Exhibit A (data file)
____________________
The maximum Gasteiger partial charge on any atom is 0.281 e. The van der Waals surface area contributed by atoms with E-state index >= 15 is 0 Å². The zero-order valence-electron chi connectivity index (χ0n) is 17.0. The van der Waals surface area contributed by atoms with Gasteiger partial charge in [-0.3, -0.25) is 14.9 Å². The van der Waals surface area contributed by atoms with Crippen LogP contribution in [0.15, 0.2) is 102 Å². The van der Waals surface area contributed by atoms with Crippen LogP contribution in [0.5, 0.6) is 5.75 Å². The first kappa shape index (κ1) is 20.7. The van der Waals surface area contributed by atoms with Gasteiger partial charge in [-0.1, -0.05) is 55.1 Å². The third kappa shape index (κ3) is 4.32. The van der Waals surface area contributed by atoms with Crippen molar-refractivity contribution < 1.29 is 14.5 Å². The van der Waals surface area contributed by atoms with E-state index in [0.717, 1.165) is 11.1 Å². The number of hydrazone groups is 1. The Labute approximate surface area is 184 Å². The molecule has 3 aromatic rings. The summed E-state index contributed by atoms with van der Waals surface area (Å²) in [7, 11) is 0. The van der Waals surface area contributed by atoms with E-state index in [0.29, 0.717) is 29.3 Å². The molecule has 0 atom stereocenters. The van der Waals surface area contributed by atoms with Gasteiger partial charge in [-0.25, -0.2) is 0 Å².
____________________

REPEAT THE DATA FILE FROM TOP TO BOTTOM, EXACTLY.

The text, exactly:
The maximum Gasteiger partial charge on any atom is 0.281 e. The van der Waals surface area contributed by atoms with E-state index >= 15 is 0 Å². The zero-order valence-electron chi connectivity index (χ0n) is 17.0. The van der Waals surface area contributed by atoms with Gasteiger partial charge in [-0.3, -0.25) is 14.9 Å². The van der Waals surface area contributed by atoms with Crippen LogP contribution in [0.15, 0.2) is 102 Å². The van der Waals surface area contributed by atoms with Crippen LogP contribution in [0.5, 0.6) is 5.75 Å². The first kappa shape index (κ1) is 20.7. The van der Waals surface area contributed by atoms with Gasteiger partial charge in [-0.1, -0.05) is 55.1 Å². The third kappa shape index (κ3) is 4.32. The van der Waals surface area contributed by atoms with Crippen molar-refractivity contribution < 1.29 is 14.5 Å². The van der Waals surface area contributed by atoms with E-state index in [0.717, 1.165) is 11.1 Å². The number of hydrazone groups is 1. The Labute approximate surface area is 184 Å². The molecule has 3 aromatic rings. The summed E-state index contributed by atoms with van der Waals surface area (Å²) in [7, 11) is 0. The van der Waals surface area contributed by atoms with E-state index in [0.29, 0.717) is 29.3 Å². The molecule has 0 atom stereocenters. The van der Waals surface area contributed by atoms with Gasteiger partial charge in [-0.25, -0.2) is 0 Å².